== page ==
Until all such plugins are properly updated, administrators can mark specific commands as intended to be executed on a master. We call this "whitelisting."
Administrators can whitelist classes by writing
$JENKINS_HOME/secrets/whitelisted-callables.d/*.conf and listing command names in separate lines. All such files are read and the result gets combined. Jenkins by itself generates
default.conf in this directory, which lists known safe commands. This file gets always overwritten by Jenkins every time it starts, but if you do not want to whitelist these classes for some reasons, you can do so by placing a file that's not writable by Jenkins.
Jenkins also manages
gui.conf in this directory, which is editable through GUI as discussed later. If you do not want to allow Jenkins admins to whitelist anything, create an empty file that's not writable by Jenkins.
Whitelisting has to be done carefully
Whitelisting a command requires not only verifying that the command is intended to be used in this direction, but also that the command implementation is not exploitable by malicious agents. This requires careful analysis of the source code, taking such things into account as all possible serializable fields. As a user, you should just report those commands, and wait for project developers to perform this vetting process. Once we verified that they are safe, you can whitelist them by using this mechanism.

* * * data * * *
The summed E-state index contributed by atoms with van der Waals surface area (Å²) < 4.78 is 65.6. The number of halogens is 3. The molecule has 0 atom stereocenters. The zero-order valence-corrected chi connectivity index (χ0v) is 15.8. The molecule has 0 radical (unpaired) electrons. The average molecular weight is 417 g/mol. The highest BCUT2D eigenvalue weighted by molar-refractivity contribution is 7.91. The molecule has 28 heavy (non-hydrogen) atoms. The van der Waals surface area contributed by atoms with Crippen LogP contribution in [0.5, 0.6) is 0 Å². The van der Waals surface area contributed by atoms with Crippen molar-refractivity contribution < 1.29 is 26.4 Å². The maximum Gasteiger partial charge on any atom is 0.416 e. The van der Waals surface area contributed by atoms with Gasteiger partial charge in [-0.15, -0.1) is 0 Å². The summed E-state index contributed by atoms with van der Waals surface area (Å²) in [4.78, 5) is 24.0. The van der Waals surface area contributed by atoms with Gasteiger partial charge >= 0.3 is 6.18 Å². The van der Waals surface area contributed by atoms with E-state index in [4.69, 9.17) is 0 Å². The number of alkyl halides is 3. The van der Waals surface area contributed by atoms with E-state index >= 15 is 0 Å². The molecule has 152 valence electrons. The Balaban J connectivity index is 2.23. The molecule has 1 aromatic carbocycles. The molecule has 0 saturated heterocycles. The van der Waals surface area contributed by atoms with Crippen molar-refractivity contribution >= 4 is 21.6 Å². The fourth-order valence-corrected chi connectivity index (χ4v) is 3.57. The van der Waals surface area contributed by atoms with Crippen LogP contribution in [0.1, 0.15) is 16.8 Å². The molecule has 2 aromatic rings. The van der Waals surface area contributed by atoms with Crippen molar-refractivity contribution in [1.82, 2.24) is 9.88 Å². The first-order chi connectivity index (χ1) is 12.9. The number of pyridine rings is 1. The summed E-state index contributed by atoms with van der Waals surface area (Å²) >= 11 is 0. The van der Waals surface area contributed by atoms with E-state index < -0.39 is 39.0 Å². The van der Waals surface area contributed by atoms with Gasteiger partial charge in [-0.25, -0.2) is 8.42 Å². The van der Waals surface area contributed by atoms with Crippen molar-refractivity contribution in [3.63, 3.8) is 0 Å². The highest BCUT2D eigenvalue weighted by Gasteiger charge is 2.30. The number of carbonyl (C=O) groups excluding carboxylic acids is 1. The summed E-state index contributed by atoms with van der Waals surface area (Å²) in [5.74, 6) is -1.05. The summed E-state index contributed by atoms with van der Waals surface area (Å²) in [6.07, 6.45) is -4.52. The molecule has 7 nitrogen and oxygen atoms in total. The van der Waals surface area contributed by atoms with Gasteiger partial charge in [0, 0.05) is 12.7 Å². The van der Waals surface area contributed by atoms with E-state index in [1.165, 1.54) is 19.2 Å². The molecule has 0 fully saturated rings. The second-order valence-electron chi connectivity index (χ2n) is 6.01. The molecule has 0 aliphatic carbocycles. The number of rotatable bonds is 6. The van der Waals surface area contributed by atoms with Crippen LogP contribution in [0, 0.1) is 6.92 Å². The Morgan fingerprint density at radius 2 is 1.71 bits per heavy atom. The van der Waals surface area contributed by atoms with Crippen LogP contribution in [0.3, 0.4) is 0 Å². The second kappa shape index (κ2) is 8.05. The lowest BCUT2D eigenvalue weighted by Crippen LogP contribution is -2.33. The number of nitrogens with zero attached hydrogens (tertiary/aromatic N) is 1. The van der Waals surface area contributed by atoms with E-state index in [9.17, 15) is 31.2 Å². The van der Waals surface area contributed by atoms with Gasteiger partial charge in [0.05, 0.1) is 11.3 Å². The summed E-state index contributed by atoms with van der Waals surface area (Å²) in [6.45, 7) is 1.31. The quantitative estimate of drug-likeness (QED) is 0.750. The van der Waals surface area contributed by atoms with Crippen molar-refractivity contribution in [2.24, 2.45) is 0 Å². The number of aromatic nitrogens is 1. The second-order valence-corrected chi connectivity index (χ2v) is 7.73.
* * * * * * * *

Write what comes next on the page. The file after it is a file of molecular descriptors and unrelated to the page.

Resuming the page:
File access rules
File access request from agents is tested against the rules you specify. Each rule is a tuple that consists of:
- allow/deny: if the following two parameters match the current request being considered, an "allow" entry would allow the request to be carried out and a "deny" entry would deny the request to be rejected, regardless of what later rules might say.
- operation: the type of the operation requested. The following 6 values exist. You can also list them separating with ',' or use "all" to indicate a match for all operations:
- read: read file content or list directory entries
- write: write file content
- mkdirs: create a new directory
- create: create a file in an existing directory
- delete: delete a file or directory
- stat: read metadata of a file/directory, such as timestamp, length, file access modes.
- file path: regular expression that specifies file paths that match this rule. In addition to the base regexp syntax, it supports the following tokens:
<JENKINS_HOME>can be used as a prefix to match your $JENKINS_HOME directory
<BUILDDIR>can be used as a prefix to match your build record directory, such as
<BUILDID>matches the timestamp-formatted build IDs, like
The rules are ordered and applied in that order. The earliest match wins. So for example, the following rules allow access to
$JENKINS_HOME except its
The following rules are incorrectly written because the 2nd rule will never match: